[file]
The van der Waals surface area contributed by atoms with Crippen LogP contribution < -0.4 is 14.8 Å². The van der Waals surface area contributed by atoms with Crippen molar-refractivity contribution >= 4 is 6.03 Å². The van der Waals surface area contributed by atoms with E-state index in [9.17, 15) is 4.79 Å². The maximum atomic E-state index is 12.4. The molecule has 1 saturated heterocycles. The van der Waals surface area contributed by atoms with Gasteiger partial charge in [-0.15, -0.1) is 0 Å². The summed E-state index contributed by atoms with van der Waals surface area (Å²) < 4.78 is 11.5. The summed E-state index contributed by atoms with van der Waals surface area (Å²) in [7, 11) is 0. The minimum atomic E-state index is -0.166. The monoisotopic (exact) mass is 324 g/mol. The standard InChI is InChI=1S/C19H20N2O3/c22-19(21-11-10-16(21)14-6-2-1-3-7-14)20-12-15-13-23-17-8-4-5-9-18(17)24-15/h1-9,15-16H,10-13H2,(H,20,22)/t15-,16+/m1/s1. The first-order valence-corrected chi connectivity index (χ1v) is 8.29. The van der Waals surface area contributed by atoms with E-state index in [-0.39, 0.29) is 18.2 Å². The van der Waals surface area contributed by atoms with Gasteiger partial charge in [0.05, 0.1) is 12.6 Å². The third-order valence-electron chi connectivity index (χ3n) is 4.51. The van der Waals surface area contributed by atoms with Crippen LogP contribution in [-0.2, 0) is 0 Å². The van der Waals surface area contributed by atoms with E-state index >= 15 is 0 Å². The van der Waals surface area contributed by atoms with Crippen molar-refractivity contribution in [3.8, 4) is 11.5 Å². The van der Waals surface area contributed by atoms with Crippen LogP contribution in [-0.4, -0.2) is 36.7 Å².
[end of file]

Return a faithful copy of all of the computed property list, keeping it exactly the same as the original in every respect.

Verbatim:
The van der Waals surface area contributed by atoms with Crippen LogP contribution < -0.4 is 14.8 Å². The van der Waals surface area contributed by atoms with Crippen molar-refractivity contribution >= 4 is 6.03 Å². The van der Waals surface area contributed by atoms with E-state index in [9.17, 15) is 4.79 Å². The maximum atomic E-state index is 12.4. The molecule has 1 saturated heterocycles. The van der Waals surface area contributed by atoms with Gasteiger partial charge in [-0.15, -0.1) is 0 Å². The summed E-state index contributed by atoms with van der Waals surface area (Å²) < 4.78 is 11.5. The summed E-state index contributed by atoms with van der Waals surface area (Å²) in [7, 11) is 0. The minimum atomic E-state index is -0.166. The monoisotopic (exact) mass is 324 g/mol. The standard InChI is InChI=1S/C19H20N2O3/c22-19(21-11-10-16(21)14-6-2-1-3-7-14)20-12-15-13-23-17-8-4-5-9-18(17)24-15/h1-9,15-16H,10-13H2,(H,20,22)/t15-,16+/m1/s1. The first-order valence-corrected chi connectivity index (χ1v) is 8.29. The van der Waals surface area contributed by atoms with E-state index in [-0.39, 0.29) is 18.2 Å². The van der Waals surface area contributed by atoms with Gasteiger partial charge in [0.05, 0.1) is 12.6 Å². The third-order valence-electron chi connectivity index (χ3n) is 4.51. The van der Waals surface area contributed by atoms with Crippen LogP contribution in [-0.2, 0) is 0 Å². The van der Waals surface area contributed by atoms with E-state index >= 15 is 0 Å². The van der Waals surface area contributed by atoms with Crippen molar-refractivity contribution in [3.8, 4) is 11.5 Å². The van der Waals surface area contributed by atoms with Crippen LogP contribution in [-0.4, -0.2) is 36.7 Å².